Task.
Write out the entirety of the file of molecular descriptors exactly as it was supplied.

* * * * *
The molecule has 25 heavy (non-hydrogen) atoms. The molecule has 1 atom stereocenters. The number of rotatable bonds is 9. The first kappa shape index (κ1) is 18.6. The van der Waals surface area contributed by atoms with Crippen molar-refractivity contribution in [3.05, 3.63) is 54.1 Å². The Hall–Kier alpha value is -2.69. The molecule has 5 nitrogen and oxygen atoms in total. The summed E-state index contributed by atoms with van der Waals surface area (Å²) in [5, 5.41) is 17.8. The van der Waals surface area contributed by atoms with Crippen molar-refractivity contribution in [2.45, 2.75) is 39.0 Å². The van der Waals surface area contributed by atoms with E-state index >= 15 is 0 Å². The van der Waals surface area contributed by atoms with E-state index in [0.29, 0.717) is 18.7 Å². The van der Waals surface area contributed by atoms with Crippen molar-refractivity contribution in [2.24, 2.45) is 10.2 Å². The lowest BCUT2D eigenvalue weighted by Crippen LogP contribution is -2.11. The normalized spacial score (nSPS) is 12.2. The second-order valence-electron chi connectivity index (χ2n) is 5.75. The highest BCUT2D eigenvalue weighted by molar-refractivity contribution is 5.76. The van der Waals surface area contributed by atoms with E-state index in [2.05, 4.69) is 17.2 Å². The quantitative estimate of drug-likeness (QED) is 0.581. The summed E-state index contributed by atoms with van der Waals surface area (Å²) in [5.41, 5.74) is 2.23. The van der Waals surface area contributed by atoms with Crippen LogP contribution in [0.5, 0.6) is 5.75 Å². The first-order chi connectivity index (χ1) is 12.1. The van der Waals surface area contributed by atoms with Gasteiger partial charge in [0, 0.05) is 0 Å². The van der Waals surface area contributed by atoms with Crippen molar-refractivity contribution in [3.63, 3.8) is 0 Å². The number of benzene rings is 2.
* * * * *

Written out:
The molecule has 25 heavy (non-hydrogen) atoms. The molecule has 1 atom stereocenters. The number of rotatable bonds is 9. The first kappa shape index (κ1) is 18.6. The van der Waals surface area contributed by atoms with Crippen molar-refractivity contribution in [3.05, 3.63) is 54.1 Å². The Hall–Kier alpha value is -2.69. The molecule has 5 nitrogen and oxygen atoms in total. The summed E-state index contributed by atoms with van der Waals surface area (Å²) in [5, 5.41) is 17.8. The van der Waals surface area contributed by atoms with Crippen molar-refractivity contribution in [2.45, 2.75) is 39.0 Å². The van der Waals surface area contributed by atoms with E-state index >= 15 is 0 Å². The van der Waals surface area contributed by atoms with E-state index in [0.29, 0.717) is 18.7 Å². The van der Waals surface area contributed by atoms with Crippen molar-refractivity contribution in [2.24, 2.45) is 10.2 Å². The lowest BCUT2D eigenvalue weighted by Crippen LogP contribution is -2.11. The normalized spacial score (nSPS) is 12.2. The second-order valence-electron chi connectivity index (χ2n) is 5.75. The highest BCUT2D eigenvalue weighted by molar-refractivity contribution is 5.76. The van der Waals surface area contributed by atoms with E-state index in [2.05, 4.69) is 17.2 Å². The quantitative estimate of drug-likeness (QED) is 0.581. The summed E-state index contributed by atoms with van der Waals surface area (Å²) in [5.41, 5.74) is 2.23. The van der Waals surface area contributed by atoms with Crippen LogP contribution in [0.5, 0.6) is 5.75 Å². The first-order chi connectivity index (χ1) is 12.1. The van der Waals surface area contributed by atoms with Gasteiger partial charge in [0, 0.05) is 0 Å². The van der Waals surface area contributed by atoms with Crippen molar-refractivity contribution in [3.63, 3.8) is 0 Å². The number of benzene rings is 2.